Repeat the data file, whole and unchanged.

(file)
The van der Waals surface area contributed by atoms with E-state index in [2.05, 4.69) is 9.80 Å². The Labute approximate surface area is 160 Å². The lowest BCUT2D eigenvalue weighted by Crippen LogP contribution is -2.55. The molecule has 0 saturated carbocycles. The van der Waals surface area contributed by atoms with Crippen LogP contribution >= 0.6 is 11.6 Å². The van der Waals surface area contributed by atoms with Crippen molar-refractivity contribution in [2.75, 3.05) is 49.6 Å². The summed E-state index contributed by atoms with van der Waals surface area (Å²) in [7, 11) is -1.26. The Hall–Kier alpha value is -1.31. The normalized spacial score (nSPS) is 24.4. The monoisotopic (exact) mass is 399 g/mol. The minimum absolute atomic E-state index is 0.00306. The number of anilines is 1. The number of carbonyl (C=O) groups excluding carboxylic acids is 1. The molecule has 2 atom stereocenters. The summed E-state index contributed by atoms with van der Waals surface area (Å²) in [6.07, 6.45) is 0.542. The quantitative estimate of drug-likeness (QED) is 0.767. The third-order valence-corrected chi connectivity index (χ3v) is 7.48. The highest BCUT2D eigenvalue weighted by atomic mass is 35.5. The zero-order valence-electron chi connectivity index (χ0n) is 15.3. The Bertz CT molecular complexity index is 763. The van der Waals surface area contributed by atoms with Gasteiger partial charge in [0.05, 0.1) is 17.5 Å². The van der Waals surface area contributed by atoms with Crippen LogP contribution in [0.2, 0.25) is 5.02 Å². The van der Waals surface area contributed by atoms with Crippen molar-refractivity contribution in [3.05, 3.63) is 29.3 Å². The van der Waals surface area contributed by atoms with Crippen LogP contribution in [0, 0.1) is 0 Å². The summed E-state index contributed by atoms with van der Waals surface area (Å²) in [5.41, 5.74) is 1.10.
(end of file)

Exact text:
The van der Waals surface area contributed by atoms with E-state index in [2.05, 4.69) is 9.80 Å². The Labute approximate surface area is 160 Å². The lowest BCUT2D eigenvalue weighted by Crippen LogP contribution is -2.55. The molecule has 0 saturated carbocycles. The van der Waals surface area contributed by atoms with Crippen LogP contribution >= 0.6 is 11.6 Å². The van der Waals surface area contributed by atoms with Crippen molar-refractivity contribution in [2.75, 3.05) is 49.6 Å². The summed E-state index contributed by atoms with van der Waals surface area (Å²) in [7, 11) is -1.26. The Hall–Kier alpha value is -1.31. The normalized spacial score (nSPS) is 24.4. The monoisotopic (exact) mass is 399 g/mol. The minimum absolute atomic E-state index is 0.00306. The number of anilines is 1. The number of carbonyl (C=O) groups excluding carboxylic acids is 1. The molecule has 2 atom stereocenters. The summed E-state index contributed by atoms with van der Waals surface area (Å²) in [6.07, 6.45) is 0.542. The quantitative estimate of drug-likeness (QED) is 0.767. The third-order valence-corrected chi connectivity index (χ3v) is 7.48. The highest BCUT2D eigenvalue weighted by atomic mass is 35.5. The zero-order valence-electron chi connectivity index (χ0n) is 15.3. The Bertz CT molecular complexity index is 763. The van der Waals surface area contributed by atoms with Gasteiger partial charge in [0.05, 0.1) is 17.5 Å². The van der Waals surface area contributed by atoms with Crippen LogP contribution in [0.2, 0.25) is 5.02 Å². The van der Waals surface area contributed by atoms with Crippen molar-refractivity contribution in [3.05, 3.63) is 29.3 Å². The van der Waals surface area contributed by atoms with Crippen LogP contribution in [0, 0.1) is 0 Å². The summed E-state index contributed by atoms with van der Waals surface area (Å²) in [5.41, 5.74) is 1.10.